For whatever reason, Italy’s pre-Euro 2016 expectations were surprisingly low. Perhaps it was the 2014 World Cup, which had not gone as planned, to say the least. Drawn into Group D (which, considering Costa Rica’s showing, was the Hindsight Group of Death), the Italians first dispatched England with a Mario Balotelli match winner. Then they lost 1-0 to a feisty Costa Rica, setting up an all-important clash with Uruguay. You probably know what happens next.
We witnessed another Luis Suarez bite, this time he took a chunk out of Giorgio Chiellini’s shoulder. Suarez was not sent off, and minutes later Uruguay score to give them a 1-0 win, tossing Italy from the tournament in the group stage.
This disappointment led to manager Cesare Prandelli’s resignation, setting the stage for Antonio Conte’s entrance. Fresh off three consecutive Serie A titles with Juventus, Conte (who is, um, pretty intense) seemed the right man for the job, but questions remained about what the personnel of his Italian team would look like come Euro 2016.
Turns out, his changes would be significant. He left out Balotelli and Andrea Pirlo, two of the most famous Italian stars. Claudio Marchisio and Marco Verratti sustained injuries that kept them from joining the team as well. All four of those players were key members of the Italy squad that finished runner-up to Spain at Euro 2012. Less familiar names would have to step up in the midfield and attack.
And step up, they have. Despite the lack of star power, Graziano Pelle and Eder have scored three invaluable goals from the forward position. Invaluable, because Conte’s Italy is not going to be a team that blows you away with goalscoring dynamite. Organization and discipline are key, so even modest production from Pelle and Eder is a welcome sight. In the midfield, Emanuele Giaccherini and Antonio Candreva may not be household names, but their contributions have helped Italy maintain a vice grip on the middle of the pitch.
To his credit, Conte did prefer some continuity in his squad, opting to start the Juventus defensive triumvirate of Chiellini, Leonardo Bonucci, and Andrea Barzagli, plus 38-year-old Juve legend Gianluigi Buffon at keeper. All four helped Conte win those back-to-back-to-back titles during his time at Juventus. In the three Euro 2016 matches they have all played in, they have yet to concede. Chalk that one up as a win for the status quo.
Coming into the tournament, Belgium was widely predicted to win Italy’s group, with Sweden and Ireland providing decent competition. From the beginning, Italy made a statement with a 2-0 win over the much more talented Belgians. Conte’s team mostly snuffed out Belgium’s attack, which features studs like Romelu Lukaku, Kevin De Bruyne, and Eden Hazard. While they did allow 18 Belgium shots, only three were on target. Meanwhile, half of Italy’s 12 shots were on target.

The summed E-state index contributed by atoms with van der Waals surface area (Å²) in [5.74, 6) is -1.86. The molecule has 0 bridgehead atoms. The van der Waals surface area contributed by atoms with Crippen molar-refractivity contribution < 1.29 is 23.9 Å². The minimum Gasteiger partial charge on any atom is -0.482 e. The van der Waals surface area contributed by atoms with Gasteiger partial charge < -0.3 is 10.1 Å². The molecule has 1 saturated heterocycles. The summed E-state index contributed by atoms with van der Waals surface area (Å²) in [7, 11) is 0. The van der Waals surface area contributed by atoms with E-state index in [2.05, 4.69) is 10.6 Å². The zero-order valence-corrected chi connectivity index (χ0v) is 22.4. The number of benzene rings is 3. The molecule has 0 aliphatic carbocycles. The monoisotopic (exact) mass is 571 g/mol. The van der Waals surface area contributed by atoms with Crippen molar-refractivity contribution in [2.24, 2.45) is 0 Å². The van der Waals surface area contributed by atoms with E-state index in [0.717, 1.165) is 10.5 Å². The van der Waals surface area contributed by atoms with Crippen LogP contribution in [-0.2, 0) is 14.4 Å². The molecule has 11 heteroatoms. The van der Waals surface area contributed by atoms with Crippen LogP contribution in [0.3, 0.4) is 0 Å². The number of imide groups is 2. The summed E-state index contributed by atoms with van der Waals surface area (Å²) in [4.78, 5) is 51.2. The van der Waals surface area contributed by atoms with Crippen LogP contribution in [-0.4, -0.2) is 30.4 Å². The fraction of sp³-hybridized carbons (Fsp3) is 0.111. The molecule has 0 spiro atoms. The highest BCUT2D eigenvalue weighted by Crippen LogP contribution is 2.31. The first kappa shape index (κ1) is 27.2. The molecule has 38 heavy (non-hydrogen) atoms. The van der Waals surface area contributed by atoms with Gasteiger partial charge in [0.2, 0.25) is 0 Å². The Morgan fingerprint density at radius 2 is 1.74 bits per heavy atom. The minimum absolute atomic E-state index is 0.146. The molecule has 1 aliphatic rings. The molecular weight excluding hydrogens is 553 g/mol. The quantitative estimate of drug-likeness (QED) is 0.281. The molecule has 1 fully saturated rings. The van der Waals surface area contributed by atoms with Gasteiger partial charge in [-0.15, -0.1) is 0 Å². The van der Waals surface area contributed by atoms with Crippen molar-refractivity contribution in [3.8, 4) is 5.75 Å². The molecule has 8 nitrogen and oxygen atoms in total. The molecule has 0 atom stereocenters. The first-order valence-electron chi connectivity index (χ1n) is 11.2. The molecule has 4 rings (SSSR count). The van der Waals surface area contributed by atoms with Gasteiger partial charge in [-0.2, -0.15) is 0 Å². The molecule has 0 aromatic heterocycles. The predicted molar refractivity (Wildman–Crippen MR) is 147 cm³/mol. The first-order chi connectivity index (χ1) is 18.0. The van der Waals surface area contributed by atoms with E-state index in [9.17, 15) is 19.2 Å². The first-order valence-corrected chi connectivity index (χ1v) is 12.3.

Sweden and Zlatan Ibrahimovic were next, and Italy promptly stifled the Swedish striker into just two shots, neither on target. In fact, despite possession being 50-50, Sweden was only able to muster four shots at all.
With two wins already in the books, Conte rested most of their starters for the final group match vs. Ireland. Still, the defense was impressively stout even without Buffon or Chiellini. It took a late Irish winner to break the scoreless tie. Despite the loss, Italy still won the group, which unfortunately set up a Round of 16 match with Spain.
“Unfortunate” for Spain, however. From the opening kick, this match belonged to Conte’s men. In a “masterclass” performance, Italy stayed smart and executed the gameplan to perfection. Despite leading in possession and shots taken, it never really felt like Spain would score — even though Buffon had to make five saves. Revenge for the 2012 Euro final had been deliciously served.
These performances have proven Conte’s Italy is immaculately organized and fully unified in its mission. You can see this in the stats, where Italy typically give up possession and low percentage shots to remain solidified in the back. Despite this, Italy have gotten more quality shots and chances than their opponent. Conte is showing the world you don’t need a roster full of big names that play for big clubs to succeed at the Euros.
What’s more impressive is that their path has been far from easy. Their quarterfinal match on Saturday vs. Germany means they will have played three top 6 nations already, according to FIFA (whose rankings are always flawed, but we don’t have time to discuss that right now). That’s tournament play for you, though. Sometimes you win your group and get rewarded with Spain and Germany in consecutive knockout rounds. The Germans are as technically and intelligently gifted as any country, making for a remarkably tough quarterfinal matchup. Even if they lose, the Italians still might be the second-best team in this tournament.
Although they’ve had the most demanding road of anybody, you won’t see Conte’s Italy manufacturing excuses. Sure the challenges are immense, but you can bet no other team is more prepared for this.